Thomas Peace (@tpcanoe) is an assistant professor in the Department of History at Huron University College. His research focuses on the diverse ways in which Indigenous peoples in the northeast and lower Great Lakes engaged with colonial schooling and colonial colleges at the turn of the nineteenth century. He is also one of the founding editors of ActiveHistory.ca.

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Live theatre as co-creation: how to produce a 2.9 kiloton explosion on stage

At a panel discussion at The Grand Theatre on Thursday, playwright Trina Davies said that the distinctive difference between theatre and film is that the experience of a live performance is co-created with the audience. At the movies, the actors don’t know you are there. There is no relationship whatsoever. In theatre, the experience is produced together. A production without an audience does not ‘produce’ an analogue experience to what happens in an auditorium full of humans.

Davies described the difficulty of writing Shatter, a play set in the aftermath of the Halifax explosion of 1917 — the largest human-produced explosion before Hiroshima that killed 2,000 people. How can you reproduce the sense of a blast of this magnitude on a stage? You can’t do it physically. It defies even the biggest special effects budget (unless, I suppose, you have an extra half-mile radius of city blocks to incinerate at each show). The ‘experience’ of what the explosion looked, felt, and sounded like could only be recreated through the words and actions of her characters. The audience could only ‘feel’ the size and devastation of the disaster in their minds, not their eyes.

With CGI, of course, you could visualize a 2.9 kiloton explosion convincingly. (But it’s only one vision, and it probably belongs to the executive producer.) The profundity of live theatre lies in this act of joint imaginative production — a kind of collective make-believe. We’re not convinced of the explosion by the clever arrangement of pixels on a screen — or because we somehow forgot about the curtains — but because we empathize with characters in a narrative. This participatory group empathy session yields something that is more ‘real’ than even the most convincing special effects on a one-dimensional screen. This is why live theatre can never be supplanted by Netflix.

Dennis Garnhum — who I recently interviewed about the connection between theatre and civics — was also on the panel. He observed that producer Cameron Mackintosh’s visions for plays like Cats (1981) and Les Misérables (1985) mark the beginning of a trend towards evermore elaborate staging expectations. But with the demand for greater effects comes the demand for bigger budgets, which subsequently drives the cost of experiencing theatre into a distinctive and exclusive socioeconomic class of its own. (One of Garnhum’s initiatives is recalibrating the cost and accessibility of live theatre for high school students.)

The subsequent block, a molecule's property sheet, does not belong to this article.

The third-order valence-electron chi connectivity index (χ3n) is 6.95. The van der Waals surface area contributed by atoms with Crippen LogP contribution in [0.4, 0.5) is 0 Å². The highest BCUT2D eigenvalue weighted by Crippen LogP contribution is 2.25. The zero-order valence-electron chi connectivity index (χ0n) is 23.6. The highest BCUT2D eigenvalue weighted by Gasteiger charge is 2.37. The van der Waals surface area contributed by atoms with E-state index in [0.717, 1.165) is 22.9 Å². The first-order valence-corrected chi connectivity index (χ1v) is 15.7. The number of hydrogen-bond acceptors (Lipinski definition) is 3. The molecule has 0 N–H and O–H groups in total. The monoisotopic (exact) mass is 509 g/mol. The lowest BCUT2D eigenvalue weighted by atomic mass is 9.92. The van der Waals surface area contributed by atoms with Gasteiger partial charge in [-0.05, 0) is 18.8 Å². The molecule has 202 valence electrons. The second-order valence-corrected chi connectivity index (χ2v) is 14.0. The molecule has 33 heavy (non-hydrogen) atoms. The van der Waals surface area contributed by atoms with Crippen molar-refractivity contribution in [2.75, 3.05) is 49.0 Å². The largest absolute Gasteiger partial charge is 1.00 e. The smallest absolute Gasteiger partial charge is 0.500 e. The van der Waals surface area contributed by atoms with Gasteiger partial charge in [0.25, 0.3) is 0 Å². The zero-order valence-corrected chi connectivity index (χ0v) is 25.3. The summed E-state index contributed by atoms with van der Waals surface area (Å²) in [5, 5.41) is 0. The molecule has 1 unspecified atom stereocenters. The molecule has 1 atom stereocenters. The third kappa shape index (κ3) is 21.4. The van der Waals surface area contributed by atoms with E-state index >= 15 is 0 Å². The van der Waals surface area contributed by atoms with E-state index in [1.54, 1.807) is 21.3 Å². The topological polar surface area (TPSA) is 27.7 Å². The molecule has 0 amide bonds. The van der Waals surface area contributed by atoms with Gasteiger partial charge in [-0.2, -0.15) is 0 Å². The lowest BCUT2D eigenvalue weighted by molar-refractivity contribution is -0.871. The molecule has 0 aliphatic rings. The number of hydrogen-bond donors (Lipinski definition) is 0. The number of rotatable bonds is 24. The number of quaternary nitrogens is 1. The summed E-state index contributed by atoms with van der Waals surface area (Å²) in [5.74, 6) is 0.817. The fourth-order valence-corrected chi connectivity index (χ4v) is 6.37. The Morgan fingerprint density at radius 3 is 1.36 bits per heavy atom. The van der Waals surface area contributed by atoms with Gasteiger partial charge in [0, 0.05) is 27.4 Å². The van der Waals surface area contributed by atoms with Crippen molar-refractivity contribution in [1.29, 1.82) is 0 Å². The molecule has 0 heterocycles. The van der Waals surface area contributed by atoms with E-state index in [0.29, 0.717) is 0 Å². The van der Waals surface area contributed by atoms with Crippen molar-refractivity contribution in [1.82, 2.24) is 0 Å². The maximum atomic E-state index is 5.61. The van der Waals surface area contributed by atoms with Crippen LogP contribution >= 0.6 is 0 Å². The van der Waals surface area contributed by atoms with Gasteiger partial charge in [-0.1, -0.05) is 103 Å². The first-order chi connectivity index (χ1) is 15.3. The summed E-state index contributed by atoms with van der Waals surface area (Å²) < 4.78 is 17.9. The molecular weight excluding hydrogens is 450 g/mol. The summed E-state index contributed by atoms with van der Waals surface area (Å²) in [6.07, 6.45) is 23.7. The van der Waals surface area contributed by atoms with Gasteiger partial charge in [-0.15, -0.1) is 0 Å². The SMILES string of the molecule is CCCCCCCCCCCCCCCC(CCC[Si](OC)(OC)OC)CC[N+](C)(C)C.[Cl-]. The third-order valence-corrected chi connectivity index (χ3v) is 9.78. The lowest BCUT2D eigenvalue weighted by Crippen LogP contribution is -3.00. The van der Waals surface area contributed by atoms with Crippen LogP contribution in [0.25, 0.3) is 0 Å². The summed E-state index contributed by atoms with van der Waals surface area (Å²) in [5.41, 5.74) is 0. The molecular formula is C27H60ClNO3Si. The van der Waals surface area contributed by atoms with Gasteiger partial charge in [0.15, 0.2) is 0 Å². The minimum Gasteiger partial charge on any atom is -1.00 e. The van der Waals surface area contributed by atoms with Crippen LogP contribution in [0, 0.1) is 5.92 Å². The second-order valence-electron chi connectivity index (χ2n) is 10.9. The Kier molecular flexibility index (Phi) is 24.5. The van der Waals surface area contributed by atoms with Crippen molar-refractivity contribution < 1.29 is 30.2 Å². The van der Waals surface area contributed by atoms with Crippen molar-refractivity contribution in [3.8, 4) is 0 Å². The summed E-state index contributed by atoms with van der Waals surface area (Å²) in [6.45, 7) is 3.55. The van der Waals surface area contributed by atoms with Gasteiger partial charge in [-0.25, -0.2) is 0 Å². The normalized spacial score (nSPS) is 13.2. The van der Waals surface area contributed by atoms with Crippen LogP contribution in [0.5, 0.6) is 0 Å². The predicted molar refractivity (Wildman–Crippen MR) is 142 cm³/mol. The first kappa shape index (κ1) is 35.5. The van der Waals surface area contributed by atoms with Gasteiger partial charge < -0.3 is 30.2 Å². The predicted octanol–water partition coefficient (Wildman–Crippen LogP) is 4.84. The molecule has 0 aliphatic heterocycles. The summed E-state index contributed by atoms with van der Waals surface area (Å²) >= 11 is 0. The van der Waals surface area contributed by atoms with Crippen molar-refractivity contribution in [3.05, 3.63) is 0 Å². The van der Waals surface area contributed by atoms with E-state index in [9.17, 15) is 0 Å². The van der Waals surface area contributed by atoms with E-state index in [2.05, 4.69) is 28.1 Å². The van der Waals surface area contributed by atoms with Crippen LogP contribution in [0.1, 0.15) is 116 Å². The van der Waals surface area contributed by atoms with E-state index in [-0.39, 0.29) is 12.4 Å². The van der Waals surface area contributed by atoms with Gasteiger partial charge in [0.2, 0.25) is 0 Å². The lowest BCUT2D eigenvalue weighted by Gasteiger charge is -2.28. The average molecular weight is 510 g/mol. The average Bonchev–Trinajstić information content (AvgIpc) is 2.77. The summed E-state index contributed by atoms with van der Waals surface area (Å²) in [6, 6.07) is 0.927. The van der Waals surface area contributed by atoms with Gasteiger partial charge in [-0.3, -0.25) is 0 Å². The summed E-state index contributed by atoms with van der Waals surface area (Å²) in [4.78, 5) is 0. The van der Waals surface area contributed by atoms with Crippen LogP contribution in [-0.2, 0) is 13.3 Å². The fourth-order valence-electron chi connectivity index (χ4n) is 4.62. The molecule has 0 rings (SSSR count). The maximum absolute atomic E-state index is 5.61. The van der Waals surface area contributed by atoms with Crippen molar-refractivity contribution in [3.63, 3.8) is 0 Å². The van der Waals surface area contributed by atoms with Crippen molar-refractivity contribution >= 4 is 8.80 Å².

Listening to the panel, a few things ‘clicked’ for me. I have always loved the ‘flesh and blood’ dimension of theatre. In an entertainment landscape dominated by prefabricated, play-on-demand experience, a live stage is a place of attention tuning: at this time, in this place, we will ‘story’ with one another. Here the actor is a human, without digital enhancement. What I wasn’t able to articulate before was the co-creative dimension of the experience. In a way, going to the theatre is like reading a book: the explosion is only ‘real’ to the extent it exists in the imagination of the reader. But in the imagination, the explosion goes far beyond the mere words on the page. So too in theatre: the experience of the explosion goes far beyond the raw mechanics of the set design, costumes, and script. I am beginning to think of live theatre as a kind of ‘mass reading’ of a text — it is like having a book read to you along with an auditorium full of people imagining and feeling the scene together.

Eventually, we might get tired of watching pretend explosions on three-story screens. We might discover that being in the same physical room as imperfect, dynamic, adaptive storytellers makes for a richer experience than watching the carbon copy reruns of the ‘perfect takes’ spliced together.

Imagining the explosion is more impactful than seeing it.

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The sooner you realize

The sooner you realize that you’re gonna be just another irrelevant footnote in the bargain bin of history, the sooner you can get on with the marvellousness of living your life.